When you’ve worked in the history department of a book shop you learn a couple of things. Firstly, the UK’s love and near obsession with all things WW2 is insatiable. Secondly, books on every aspect of the conflict will sell by the bucket load and there is an entire industry that depends on new Second World War, and particularly Churchill, literature being churned out year in and year out. There is little new information left, only new opinions and interpretations.
Online discussion portals nearly always make parallels and spurious links to the war whenever anyone discusses contemporary politics and international affairs. Uncensored streams of commentary, particularly on television, give life to the so-called Godwin’s Law: the longer a conversation goes on it’s a matter of time before someone mentions the Nazis and Hitler and it usually concludes the debate.
Mainstream newspapers make exactly the same indulgence in a gratingly populist manner masquerading as academic investigation and reporting. Harsh words, but not without context. The last few weeks have seen an obscene obsession with Hitler’s penis, testicle(s) and widespread reporting on his alleged scatalogical obsession (The Metro, The Daily Mail and The Daily Telegraph to name but a few). Beyond the schoolboy sniggering, what is the point of airing discussions like this? Articles in papers cannot give enough space to a full evaluation of the validity of their sources so the conclusion must be that theirs is the worst kind of politicised jingoism that tries to nudge, rather than point the reader, to relating the story to a modern European context.
Whether or not the allegations are true is beside the point, but there is a curious pattern of puerile Adolf Hitler stories emerging at a time when the UK is wrestling with its collective understanding of what Europe is culturally, why we’re in it politically and if we want to continue to be associated with either.
If there is an adolescent game going on designed to figuratively emasculate Hitler in the hopes the British public remember the victories of the Second World War, it would be nothing new. Much like the literary industry that has built up around a conflict which ended 70 years ago, Britain’s collective consciousness has never forgotten and continues to imprint on new generations a sense of gloriousness about the whole thing like no other war does.
It’s not difficult. Island brinkmanship and a country on the verge of defeat by a superior foe is a familiar story in British history. Yet the Second World War, even if the tactics can be debated, will always boil down to a good versus evil conflict. The story is further aided by the titanic struggle between an aged, eccentrically British and deeply human war leader versus a maniacal parody of power in a duel that still resonates even to today.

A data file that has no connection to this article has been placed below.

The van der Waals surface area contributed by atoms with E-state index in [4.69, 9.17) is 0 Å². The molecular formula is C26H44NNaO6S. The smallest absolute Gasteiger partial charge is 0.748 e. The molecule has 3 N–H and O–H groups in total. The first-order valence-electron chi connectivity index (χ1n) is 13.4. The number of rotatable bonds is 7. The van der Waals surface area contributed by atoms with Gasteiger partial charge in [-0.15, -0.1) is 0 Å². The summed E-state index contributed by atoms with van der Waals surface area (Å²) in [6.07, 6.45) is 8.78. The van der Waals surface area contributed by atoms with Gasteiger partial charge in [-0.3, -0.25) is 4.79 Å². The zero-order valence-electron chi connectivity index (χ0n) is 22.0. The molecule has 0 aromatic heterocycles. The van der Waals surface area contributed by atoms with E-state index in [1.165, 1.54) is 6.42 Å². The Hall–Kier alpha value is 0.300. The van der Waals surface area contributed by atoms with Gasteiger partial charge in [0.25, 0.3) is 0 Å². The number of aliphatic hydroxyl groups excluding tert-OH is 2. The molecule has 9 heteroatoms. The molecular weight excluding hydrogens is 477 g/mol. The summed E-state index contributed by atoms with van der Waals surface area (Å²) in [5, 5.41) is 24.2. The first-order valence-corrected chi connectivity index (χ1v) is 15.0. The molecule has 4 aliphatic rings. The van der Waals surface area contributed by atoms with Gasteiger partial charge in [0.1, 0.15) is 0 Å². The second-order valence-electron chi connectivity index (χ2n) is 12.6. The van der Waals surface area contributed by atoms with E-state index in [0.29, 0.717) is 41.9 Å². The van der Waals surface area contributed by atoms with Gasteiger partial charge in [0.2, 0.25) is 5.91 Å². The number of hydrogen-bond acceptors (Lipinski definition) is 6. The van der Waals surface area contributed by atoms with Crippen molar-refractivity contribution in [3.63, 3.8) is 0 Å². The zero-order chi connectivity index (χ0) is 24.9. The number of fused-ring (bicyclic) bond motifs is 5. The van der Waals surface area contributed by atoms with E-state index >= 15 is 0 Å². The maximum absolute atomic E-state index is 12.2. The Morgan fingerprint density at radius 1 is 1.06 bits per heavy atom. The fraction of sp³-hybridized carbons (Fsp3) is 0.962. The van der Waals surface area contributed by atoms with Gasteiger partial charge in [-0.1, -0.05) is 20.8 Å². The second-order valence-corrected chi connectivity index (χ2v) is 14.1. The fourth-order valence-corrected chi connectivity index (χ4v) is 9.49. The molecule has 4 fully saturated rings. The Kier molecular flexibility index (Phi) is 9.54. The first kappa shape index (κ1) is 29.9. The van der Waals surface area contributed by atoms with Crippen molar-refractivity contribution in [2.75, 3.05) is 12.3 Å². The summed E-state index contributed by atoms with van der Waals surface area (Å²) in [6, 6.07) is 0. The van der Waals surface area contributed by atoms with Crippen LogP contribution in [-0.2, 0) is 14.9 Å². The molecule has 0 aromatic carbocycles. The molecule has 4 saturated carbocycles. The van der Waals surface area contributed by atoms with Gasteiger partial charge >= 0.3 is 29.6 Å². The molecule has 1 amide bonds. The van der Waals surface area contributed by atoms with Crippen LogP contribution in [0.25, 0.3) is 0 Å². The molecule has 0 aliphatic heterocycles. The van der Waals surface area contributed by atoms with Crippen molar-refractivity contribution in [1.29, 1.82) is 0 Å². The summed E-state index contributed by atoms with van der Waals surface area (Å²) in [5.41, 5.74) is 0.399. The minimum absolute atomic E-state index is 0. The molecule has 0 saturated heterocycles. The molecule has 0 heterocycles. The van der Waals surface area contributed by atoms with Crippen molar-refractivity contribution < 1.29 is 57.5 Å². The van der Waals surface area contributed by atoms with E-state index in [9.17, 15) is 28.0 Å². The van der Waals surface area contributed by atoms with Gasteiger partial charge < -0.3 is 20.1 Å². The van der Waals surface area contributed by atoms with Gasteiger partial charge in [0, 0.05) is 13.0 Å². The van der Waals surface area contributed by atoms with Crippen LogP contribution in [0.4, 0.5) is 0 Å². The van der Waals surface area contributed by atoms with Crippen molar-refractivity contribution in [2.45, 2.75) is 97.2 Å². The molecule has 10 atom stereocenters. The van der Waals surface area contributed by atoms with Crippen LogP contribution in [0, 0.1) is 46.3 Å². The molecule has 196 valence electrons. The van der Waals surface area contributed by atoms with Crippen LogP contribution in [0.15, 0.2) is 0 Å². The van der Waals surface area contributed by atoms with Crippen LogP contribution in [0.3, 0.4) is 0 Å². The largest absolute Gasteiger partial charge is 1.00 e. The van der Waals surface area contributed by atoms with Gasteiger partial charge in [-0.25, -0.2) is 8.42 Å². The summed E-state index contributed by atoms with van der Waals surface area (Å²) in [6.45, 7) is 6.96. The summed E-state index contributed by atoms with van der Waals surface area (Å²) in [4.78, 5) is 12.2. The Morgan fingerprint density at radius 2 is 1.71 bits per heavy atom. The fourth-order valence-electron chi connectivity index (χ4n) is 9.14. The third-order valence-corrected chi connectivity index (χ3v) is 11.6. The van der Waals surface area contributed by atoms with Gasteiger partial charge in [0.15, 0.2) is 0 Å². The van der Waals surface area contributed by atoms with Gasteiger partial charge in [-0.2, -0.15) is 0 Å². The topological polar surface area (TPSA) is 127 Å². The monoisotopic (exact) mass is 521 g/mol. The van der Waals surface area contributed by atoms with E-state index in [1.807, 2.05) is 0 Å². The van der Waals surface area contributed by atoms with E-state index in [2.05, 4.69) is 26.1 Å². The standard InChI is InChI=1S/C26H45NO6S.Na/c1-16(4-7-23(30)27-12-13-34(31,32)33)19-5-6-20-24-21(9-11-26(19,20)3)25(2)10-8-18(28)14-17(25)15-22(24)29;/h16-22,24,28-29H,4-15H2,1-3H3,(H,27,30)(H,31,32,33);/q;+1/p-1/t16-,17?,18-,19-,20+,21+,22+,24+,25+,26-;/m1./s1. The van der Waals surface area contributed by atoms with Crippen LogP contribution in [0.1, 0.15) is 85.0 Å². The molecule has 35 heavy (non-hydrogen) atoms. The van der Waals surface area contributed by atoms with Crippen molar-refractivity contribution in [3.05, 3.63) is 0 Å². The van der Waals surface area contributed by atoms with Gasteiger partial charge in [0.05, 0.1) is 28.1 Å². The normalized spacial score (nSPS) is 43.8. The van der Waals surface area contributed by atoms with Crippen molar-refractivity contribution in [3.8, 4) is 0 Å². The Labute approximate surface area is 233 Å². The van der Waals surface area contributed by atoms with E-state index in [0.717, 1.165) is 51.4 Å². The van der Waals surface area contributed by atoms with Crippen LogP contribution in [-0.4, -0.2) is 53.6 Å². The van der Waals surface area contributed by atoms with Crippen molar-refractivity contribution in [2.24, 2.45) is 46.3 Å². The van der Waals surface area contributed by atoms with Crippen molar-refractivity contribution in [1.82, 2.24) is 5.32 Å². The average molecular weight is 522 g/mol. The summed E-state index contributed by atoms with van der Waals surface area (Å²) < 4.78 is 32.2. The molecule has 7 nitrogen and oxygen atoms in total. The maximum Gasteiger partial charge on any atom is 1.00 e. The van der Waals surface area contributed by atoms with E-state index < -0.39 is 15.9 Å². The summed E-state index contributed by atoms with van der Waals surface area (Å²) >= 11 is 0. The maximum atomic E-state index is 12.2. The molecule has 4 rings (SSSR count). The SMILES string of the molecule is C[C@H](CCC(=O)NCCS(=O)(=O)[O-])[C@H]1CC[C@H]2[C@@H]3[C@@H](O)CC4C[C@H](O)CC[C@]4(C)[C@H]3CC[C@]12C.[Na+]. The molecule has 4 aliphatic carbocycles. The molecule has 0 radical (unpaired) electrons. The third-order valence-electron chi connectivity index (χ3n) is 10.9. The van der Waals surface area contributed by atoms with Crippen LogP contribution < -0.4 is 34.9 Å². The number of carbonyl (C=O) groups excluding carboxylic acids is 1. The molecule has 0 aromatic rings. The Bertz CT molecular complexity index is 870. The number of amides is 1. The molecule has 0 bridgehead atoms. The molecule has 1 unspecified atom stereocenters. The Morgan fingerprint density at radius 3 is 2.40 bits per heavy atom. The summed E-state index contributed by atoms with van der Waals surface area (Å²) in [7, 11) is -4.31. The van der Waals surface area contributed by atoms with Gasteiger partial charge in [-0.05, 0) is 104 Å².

It’s allowed to survive in memory because the world around us is made in the image of what, for better and for ill, the decisions of WW2 left us with. That Europe’s inception owes its antecedents to this conflict is merely one resonance from a war which continues to touch on every aspect of our life from industry to politics. It is more acutely obvious in Britain both because of our archipelago isolation but also because the sense of a moral right has remained, something that few other European countries can claim.
Where the mistake is made is that onlookers think that our conceited sense of purpose in the world comes from the mastery and legacy of empire. They’re wrong. Most Britons have little memory, little understanding and little respect for an imperial institution that they find hard to imagine. Our weltanschauung on Europe is actually rooted in an innate, cultural memory of being unequivocally on the right side of history in the 1940s. No other event has so definitively or unambiguously superseded that fact. It’s held up by endless television and film and books and infinite anecdotage of heroism and bravery in the face of defying odds.
Subconsciously, the British will always believe that Europe owes us one and that they’ve always been ungrateful.
This is neither a defence of Hitler or any attempt to diminish or tarnish the sacrifice and memory of the millions who died at his hand and those who died stopping him. Europe was saved and our finest hour remains just that. What is a disgrace, and what is a horror, is letting historical snippets stab at the politics of today like a piece of old broken of glass.
So when we think of Europe, let’s remember that the challenge which faces us now are not mere bilateral negotiations and a choice to stay or go, it’s whether we can overcome, if we’re willing to overcome, the gamble that our future can be propped up on the memory of the past and not the realities of the present.